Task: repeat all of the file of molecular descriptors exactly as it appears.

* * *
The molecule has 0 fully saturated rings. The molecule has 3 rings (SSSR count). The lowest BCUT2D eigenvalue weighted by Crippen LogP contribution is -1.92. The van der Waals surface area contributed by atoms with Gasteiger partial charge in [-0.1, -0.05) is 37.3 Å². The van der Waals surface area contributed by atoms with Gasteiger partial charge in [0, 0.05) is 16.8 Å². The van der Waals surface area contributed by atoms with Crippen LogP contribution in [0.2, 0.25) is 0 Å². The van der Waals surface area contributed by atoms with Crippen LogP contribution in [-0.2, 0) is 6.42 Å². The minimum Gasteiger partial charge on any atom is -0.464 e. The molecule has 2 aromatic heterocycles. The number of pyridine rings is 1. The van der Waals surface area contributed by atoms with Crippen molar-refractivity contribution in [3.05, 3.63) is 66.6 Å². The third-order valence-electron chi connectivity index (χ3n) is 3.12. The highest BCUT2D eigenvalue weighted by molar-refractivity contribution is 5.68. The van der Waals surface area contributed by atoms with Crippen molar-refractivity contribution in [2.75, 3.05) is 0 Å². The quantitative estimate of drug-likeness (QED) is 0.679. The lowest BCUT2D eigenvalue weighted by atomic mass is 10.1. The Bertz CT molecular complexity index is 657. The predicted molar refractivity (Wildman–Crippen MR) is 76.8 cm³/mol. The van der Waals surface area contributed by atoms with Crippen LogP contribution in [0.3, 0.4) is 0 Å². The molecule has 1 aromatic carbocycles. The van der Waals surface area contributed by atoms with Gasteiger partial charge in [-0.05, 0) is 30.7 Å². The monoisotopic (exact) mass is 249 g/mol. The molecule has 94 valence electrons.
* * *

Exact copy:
The molecule has 0 fully saturated rings. The molecule has 3 rings (SSSR count). The lowest BCUT2D eigenvalue weighted by Crippen LogP contribution is -1.92. The van der Waals surface area contributed by atoms with Gasteiger partial charge in [-0.1, -0.05) is 37.3 Å². The van der Waals surface area contributed by atoms with Gasteiger partial charge in [0, 0.05) is 16.8 Å². The van der Waals surface area contributed by atoms with Crippen LogP contribution in [0.2, 0.25) is 0 Å². The van der Waals surface area contributed by atoms with Crippen LogP contribution in [-0.2, 0) is 6.42 Å². The minimum Gasteiger partial charge on any atom is -0.464 e. The molecule has 2 aromatic heterocycles. The number of pyridine rings is 1. The van der Waals surface area contributed by atoms with Crippen molar-refractivity contribution in [3.05, 3.63) is 66.6 Å². The third-order valence-electron chi connectivity index (χ3n) is 3.12. The highest BCUT2D eigenvalue weighted by molar-refractivity contribution is 5.68. The van der Waals surface area contributed by atoms with Crippen molar-refractivity contribution in [2.75, 3.05) is 0 Å². The quantitative estimate of drug-likeness (QED) is 0.679. The lowest BCUT2D eigenvalue weighted by atomic mass is 10.1. The Bertz CT molecular complexity index is 657. The predicted molar refractivity (Wildman–Crippen MR) is 76.8 cm³/mol. The van der Waals surface area contributed by atoms with Crippen LogP contribution in [0.3, 0.4) is 0 Å². The molecule has 1 aromatic carbocycles. The van der Waals surface area contributed by atoms with Gasteiger partial charge in [-0.05, 0) is 30.7 Å². The monoisotopic (exact) mass is 249 g/mol. The molecule has 94 valence electrons.